Chetumal and Bacalar

During the end of our stay in Belize I somehow managed to fall and chip two teeth and put a crack in one. For days the sensitivity was excruciating and my jaw was extremely sore and since neither Andy or myself had any experience with this before we decided that the best thing to do would be to get to a place where we wouldn’t mind spending a week or two in case repeat visits to a dentist were necessary. This meant that instead of wandering through the Mexican state of Chiapas and the Yucatan Peninsula we would be taking two overnight buses in a row to get to Oaxaca, a place we knew we loved and has plenty of good dentist recommendations on Internet forums.

Cenote Azul

We felt like we were traveling in luxury during the two hour boat ride from Caye Caulker compared to the rejected U.S. School buses we had grown accustomed to in Guatemala and it seemed like in no time at all we were docking in Chetumal, Mexico. We got our passports stamped as a trained German Shepherd police dog sniffed everyone’s bag, then took a taxi to the bus station. It was easy enough to find the ticket stand and we found ourselves with the entire day stretching before us until the evening departure of our bus to San Cristobal, the first leg of our overland journey. Thank fully we had done a little research into things to do in the area and were able to leave our backpacks with a store in the bus station for the day.

The dock at Hotel Laguna.

From the station we took a local bus to our first stop, the Cenote Azul outside of Bacalar. A cenote is basically a limestone sinkhole that exposes underground freshwater caverns. They are often very deep and circularly shaped and were an important source of drinking water for the Mayans since the Yucatan has only a few marshy lakes and almost no rivers. We found that the only way to get to the Cenote Azul seemed to be through the bars and restaurants that are build along the sides of the pool. We walked to the waters edge and thought it was pretty but without any great places to lay out and sunbathe we decided to move on before being pressured into buying drinks. More incredible than the actual view of the pool was knowing how it was formed and wondering how deep it was.

Hotel Laguna

Our plan was to walk along the highway to the Laguna Bacalar, a beautiful turquoise fresh water lake where we had heard that it was possible to rent kayaks. It didn’t take very long for the sweat to start running down our bodies and the smell of exhaust to become a little overwhelming so we decided to stop at the first swimming hole we came to. It so happened that next place we saw was a semi-swanky looking place called Hotel Laguna which looked completely deserted except for a few employees. The hotel had a swimming pool and a diving board off of a dock into the lagoon and was so perfect looking that we took our chances and asked what the day use fee was. We couldn’t believe our luck; use of all the hotel facilities was free with the purchase of something from the restaurant. It was a perfect afternoon spent splitting a plate of nachos and drinking Pacificos interspersed with swimming breaks in a beautiful fresh water lake that was the most perfectly cooling temperature.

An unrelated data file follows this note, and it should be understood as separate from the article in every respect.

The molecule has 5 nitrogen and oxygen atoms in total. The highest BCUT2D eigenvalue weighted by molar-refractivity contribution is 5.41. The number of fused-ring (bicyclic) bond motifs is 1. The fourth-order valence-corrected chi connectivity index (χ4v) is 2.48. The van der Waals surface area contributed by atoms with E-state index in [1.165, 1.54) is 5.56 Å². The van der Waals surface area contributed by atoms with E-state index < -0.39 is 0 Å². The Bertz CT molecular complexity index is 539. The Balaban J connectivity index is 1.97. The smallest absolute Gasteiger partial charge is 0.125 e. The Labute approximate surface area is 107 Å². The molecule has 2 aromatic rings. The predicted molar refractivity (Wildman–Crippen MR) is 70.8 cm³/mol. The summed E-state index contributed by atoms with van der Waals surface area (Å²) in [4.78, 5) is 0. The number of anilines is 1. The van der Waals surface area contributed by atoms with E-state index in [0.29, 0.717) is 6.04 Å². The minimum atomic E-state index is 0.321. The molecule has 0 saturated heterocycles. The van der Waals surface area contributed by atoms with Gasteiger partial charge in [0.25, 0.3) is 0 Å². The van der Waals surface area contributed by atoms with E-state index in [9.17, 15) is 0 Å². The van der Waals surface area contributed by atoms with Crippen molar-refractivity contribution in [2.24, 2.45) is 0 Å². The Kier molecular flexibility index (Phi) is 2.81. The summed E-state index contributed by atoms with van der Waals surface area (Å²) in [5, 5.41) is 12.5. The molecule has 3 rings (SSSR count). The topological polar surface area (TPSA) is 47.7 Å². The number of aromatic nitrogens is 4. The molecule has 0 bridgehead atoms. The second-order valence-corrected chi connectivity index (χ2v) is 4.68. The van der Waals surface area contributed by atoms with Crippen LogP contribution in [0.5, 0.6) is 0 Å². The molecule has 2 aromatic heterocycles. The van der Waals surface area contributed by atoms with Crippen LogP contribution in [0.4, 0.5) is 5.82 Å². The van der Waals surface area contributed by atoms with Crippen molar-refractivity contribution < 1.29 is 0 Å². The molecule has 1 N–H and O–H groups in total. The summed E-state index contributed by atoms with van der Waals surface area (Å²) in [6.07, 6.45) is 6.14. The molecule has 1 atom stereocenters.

San Felipe fort in Bacalar

Eventually we pulled ourselves away from paradise and continued on to Bacalar. We took a quick walk around town and saw the Fort of San Felipe which was built in the 1700’s to protect against Caribbean pirate raids. Pretty soon the sun was setting and we caught a ride back to the Chetumal bus station in a collective van. We brushed our teeth in the bathroom and settled in for a 13 hour overnight bus ride.

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One response to “Chetumal and Bacalar

  1. I read this a while ago, but waited to comment until I heard what happened at the Dentist…. that does sound like a little Paradise you found, but I’m not sure I could have enjoyed it with a tooth ache??????

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